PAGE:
Exhibit A & B:
As result of our lives overseas, Mason & Clarissa are TCKs! Their childhoods are much different than mine/Richard's. While we celebrate American holidays...it's not quite the same. Along the way, they are also picking up traditions from our host countries. So they are ending up with traditions that are a mix of 'home' & host countries making a 'unique to them' culture...aka a third culture.
Life as a TCK will have its ups and downs, but I think the biggest up is being able to explore the world. We try to do as much regional travel wherever we are calling home for the time being. Of course this travel has to work around school schedules....which brings me to schools. Our experience so far has shown, international schools have a knack at really fostering independence and exploration in TCKs. In Fiji, starting in third grade, the students would spend time away at camps in remote villages (year 6 and year 7) or entirely different islands (year 8). The students were split into groups and had to plan all their own meals for the 3-5 days they were gone. Seems daunting (they were not gourmet meals - canned spaghetti, fruit & toast) but it was a life skill that was great to learn. Here in Doha, only middle school students participate in 'Week without Walls'. So with the hemisphere switch and having to restart the grade, Mason had the opportunity to participate in the year 8 trip....which goes to Sri Lanka!! Right before Thanksgiving, he got packed up and I took him to the airport.
I gave him a hug and sent him on his way with his travel leader, 9 other classmates, and his passports to another country. (They had 2 locations in Sri Lanka - so each drop off was about 75-80 students....organized chaos at it's finest!).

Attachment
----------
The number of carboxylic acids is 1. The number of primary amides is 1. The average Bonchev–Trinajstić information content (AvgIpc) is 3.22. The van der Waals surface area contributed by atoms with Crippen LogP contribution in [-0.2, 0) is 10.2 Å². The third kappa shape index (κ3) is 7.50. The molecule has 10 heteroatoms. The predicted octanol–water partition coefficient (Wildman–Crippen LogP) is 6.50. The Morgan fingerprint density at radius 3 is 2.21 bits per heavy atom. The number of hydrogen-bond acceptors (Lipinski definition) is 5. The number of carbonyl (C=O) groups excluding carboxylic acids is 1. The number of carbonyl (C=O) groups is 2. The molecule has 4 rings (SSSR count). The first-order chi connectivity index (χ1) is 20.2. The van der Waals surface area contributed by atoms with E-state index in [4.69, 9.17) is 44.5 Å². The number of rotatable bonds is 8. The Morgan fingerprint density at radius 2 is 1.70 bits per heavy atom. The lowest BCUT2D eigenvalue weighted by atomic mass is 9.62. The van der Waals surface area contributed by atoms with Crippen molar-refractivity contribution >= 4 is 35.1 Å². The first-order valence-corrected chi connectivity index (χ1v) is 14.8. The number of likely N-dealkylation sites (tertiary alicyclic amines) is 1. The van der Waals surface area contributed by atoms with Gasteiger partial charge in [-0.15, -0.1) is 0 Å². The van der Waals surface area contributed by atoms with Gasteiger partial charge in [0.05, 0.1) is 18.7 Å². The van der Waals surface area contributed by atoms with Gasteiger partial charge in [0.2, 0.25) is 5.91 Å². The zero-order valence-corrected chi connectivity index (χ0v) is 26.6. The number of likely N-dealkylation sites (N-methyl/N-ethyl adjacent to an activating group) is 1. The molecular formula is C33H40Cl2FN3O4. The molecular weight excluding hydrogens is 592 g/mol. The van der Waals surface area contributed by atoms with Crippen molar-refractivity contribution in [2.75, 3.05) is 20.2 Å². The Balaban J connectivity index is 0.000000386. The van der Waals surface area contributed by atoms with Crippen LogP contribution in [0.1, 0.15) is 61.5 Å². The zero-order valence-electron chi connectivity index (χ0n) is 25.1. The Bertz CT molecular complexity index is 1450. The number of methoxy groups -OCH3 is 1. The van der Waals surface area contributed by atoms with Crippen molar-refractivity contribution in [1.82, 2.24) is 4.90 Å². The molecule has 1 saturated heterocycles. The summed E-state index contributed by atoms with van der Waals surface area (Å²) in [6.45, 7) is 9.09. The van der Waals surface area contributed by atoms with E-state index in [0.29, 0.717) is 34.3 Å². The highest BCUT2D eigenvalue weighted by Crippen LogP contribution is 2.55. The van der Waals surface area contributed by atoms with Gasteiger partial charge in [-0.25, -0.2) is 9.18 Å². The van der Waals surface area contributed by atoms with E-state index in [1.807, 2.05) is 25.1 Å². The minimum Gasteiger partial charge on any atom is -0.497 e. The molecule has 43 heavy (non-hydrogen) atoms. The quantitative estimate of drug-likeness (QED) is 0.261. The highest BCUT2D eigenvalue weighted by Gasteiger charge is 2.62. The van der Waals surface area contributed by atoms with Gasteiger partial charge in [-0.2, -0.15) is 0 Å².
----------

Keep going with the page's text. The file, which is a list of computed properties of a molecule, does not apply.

While they were gone, we got a nightly update of what the students had been up to. Mason was in the group that went to Borderlands up in the jungle of Sri Lanka. Everyday he woke up to views like this.
He went white water kayaking.
The group took lots of long hikes up steep hills (with leeches and all on the paths).
These hikes allowed them to visit the ruins of an old temple built in a rock wall
and reenacted a movie scene in a waterfall.
They volunteered at a local school,
learned about the local culture and traditions,
did some 'outside of their comfort zone activities',
saw lots of creepy crawly critters,
as well as, some really cool animals!
A week later, I am back at the airport (arrival time was 12:45 am....after customs and baggage claim it was pushing 2:00 am) and he's back! He made some new friends on the trip.
Our household luggage inspector detected some odd odors.
And just like that our TCK has a passport stamp in his passport that the rest of us don't.
Also - big shout out to all the teacher photos that showed how amazing his trip was. I have more but tried to only select the ones without other students being real recognizable.